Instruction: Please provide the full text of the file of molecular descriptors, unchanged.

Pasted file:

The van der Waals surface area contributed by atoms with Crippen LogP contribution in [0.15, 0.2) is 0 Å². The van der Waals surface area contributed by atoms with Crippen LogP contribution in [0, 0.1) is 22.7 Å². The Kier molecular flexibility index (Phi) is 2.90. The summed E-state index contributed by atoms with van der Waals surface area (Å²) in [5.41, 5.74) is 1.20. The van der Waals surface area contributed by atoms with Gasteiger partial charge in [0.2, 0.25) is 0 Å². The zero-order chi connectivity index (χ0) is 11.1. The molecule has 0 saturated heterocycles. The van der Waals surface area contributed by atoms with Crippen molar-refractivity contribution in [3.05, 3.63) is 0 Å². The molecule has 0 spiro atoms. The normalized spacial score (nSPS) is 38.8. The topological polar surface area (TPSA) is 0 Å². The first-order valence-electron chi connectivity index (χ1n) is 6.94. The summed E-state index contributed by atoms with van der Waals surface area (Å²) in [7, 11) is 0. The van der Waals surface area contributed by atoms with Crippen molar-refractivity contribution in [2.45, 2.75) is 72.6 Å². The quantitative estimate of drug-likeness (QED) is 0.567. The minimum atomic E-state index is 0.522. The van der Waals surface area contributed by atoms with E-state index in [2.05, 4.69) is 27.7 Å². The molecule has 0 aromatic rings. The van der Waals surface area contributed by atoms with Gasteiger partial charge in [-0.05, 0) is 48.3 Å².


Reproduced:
The van der Waals surface area contributed by atoms with Crippen LogP contribution in [0.15, 0.2) is 0 Å². The van der Waals surface area contributed by atoms with Crippen LogP contribution in [0, 0.1) is 22.7 Å². The Kier molecular flexibility index (Phi) is 2.90. The summed E-state index contributed by atoms with van der Waals surface area (Å²) in [5.41, 5.74) is 1.20. The van der Waals surface area contributed by atoms with Gasteiger partial charge in [0.2, 0.25) is 0 Å². The zero-order chi connectivity index (χ0) is 11.1. The molecule has 0 saturated heterocycles. The van der Waals surface area contributed by atoms with Crippen molar-refractivity contribution in [3.05, 3.63) is 0 Å². The molecule has 0 spiro atoms. The normalized spacial score (nSPS) is 38.8. The topological polar surface area (TPSA) is 0 Å². The first-order valence-electron chi connectivity index (χ1n) is 6.94. The summed E-state index contributed by atoms with van der Waals surface area (Å²) in [7, 11) is 0. The van der Waals surface area contributed by atoms with Crippen molar-refractivity contribution in [2.45, 2.75) is 72.6 Å². The quantitative estimate of drug-likeness (QED) is 0.567. The minimum atomic E-state index is 0.522. The van der Waals surface area contributed by atoms with E-state index in [2.05, 4.69) is 27.7 Å². The molecule has 0 aromatic rings. The van der Waals surface area contributed by atoms with Gasteiger partial charge in [-0.05, 0) is 48.3 Å².